For the first time, the Atlanta Office of Cultural Affairs' Emerging Artist Winners will have the opportunity to present their work in a group exhibition at the Chastain Arts Center. 2013-14 winners Jessica Caldas and Aubrey Longley-Cook collaborated on the show Two Houses, an investigation on views of family, home and the fragility of this environment. Through installations and print media, Caldas and Longley-Cook look to explore broken narratives and safe spaces. Both artists are also recipients of WonderRoot's 2013-2014 Walthall Fellowship. Here, they talked to CL about collaborating, the meaning of home and their new show.
How is your experience so far as an Emerging Artist for the City of Atlanta? In terms of your art and what you've been able to do.
Aubrey Longley-Cook: Atlanta's art scene is growing, and it's an exciting time to be an artist as the city evolves. It was inspiring to lead the RuPaul Cross Stitch Animation Workshop this past year. Atlanta's eager artistic community around me permitted me to expand both the scope of my work, be it the consideration of time and technique, and the possibility for further abstraction from the original conception. With the support of the workshop participants, Atlanta arts organizations, and the local drag community, I was able to engage a larger public in my process and create work that would have been impossible to complete on my own.
Jessica Caldas: I find that the city has been very generous. Atlanta in general seems to be very willing to support its young artists by throwing lots of attention on people who are new and doing great things (for example, ArtsAtl's 30 under 30, and CL's regular coverage of artists, exhibitions, and change makers) and this award is no different in the kind of validation and excitement it generates. I had to do a panel interview and it was the first time I had to sit in front of 20 or so folks and defend my work and why I make it. That was super exhilarating for me. An award like this, and to know people are responding to what you are doing and support it, is truly valuable.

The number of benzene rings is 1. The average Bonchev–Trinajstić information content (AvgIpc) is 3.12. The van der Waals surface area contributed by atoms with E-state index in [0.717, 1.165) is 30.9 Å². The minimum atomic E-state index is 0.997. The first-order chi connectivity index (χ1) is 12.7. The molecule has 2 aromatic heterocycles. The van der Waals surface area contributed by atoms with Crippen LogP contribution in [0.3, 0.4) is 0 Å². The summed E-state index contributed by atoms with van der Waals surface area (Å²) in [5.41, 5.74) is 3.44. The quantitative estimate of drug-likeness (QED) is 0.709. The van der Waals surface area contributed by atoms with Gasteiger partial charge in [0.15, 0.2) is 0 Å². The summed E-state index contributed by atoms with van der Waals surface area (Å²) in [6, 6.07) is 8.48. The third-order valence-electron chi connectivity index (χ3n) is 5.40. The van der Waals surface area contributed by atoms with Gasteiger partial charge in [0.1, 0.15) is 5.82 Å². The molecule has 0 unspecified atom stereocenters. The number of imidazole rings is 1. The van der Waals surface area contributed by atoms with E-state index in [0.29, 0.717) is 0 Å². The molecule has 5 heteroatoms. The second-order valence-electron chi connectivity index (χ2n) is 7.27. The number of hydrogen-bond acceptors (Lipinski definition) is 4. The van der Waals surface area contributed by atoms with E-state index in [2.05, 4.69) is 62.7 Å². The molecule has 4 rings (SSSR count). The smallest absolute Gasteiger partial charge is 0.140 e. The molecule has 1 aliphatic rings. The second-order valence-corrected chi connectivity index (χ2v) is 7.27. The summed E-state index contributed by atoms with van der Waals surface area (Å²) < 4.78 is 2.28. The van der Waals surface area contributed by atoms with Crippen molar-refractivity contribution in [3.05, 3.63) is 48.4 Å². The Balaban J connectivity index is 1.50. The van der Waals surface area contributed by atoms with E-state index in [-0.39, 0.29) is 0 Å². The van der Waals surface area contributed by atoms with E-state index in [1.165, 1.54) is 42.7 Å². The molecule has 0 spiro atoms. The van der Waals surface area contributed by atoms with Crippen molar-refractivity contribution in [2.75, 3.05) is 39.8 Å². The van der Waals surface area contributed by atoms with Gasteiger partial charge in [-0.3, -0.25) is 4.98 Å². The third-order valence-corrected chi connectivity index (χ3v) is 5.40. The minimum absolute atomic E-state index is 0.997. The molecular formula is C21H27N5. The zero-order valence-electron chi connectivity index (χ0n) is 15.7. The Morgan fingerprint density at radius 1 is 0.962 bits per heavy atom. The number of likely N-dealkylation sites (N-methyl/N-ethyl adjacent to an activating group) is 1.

This is the first time the Emerging Artists Award winners get to do an exhibition. How did you prepare for it?
ALC: Although neither of us was expecting for the award process to include the exhibition opportunity, both Jessica and I are excited to show work at the Chastain Art Center Gallery. We've met up a couple times to discuss themes and to plan the installation, and we've both had studio visits with Karen Lowe, facility manager and curator at Chastain. This new component of the award is exciting, and we're looking forward to sharing the work.
The theme of Two Houses is different perspectives on family and home. What does family mean to you and how did it influence your work in the show?
ACL: While my biological family is encouraging and supportive, I've noted a degree of disconnection that's developed over the last few years. As a gay man, I've had to adjust the expectations for my life's course (marriage, biological offspring, etc.) and rework my understanding of what it means to be family. I'm the youngest of four siblings. They're all straight. They're all married. They all have kids. It's not hard to see the growing gap between our life experiences. I love my siblings. They have known me longer than anyone else, but even with that special bond, I share more in my day-to-day-life with my queer family. My work documents this reconstruction of my notions of family and home.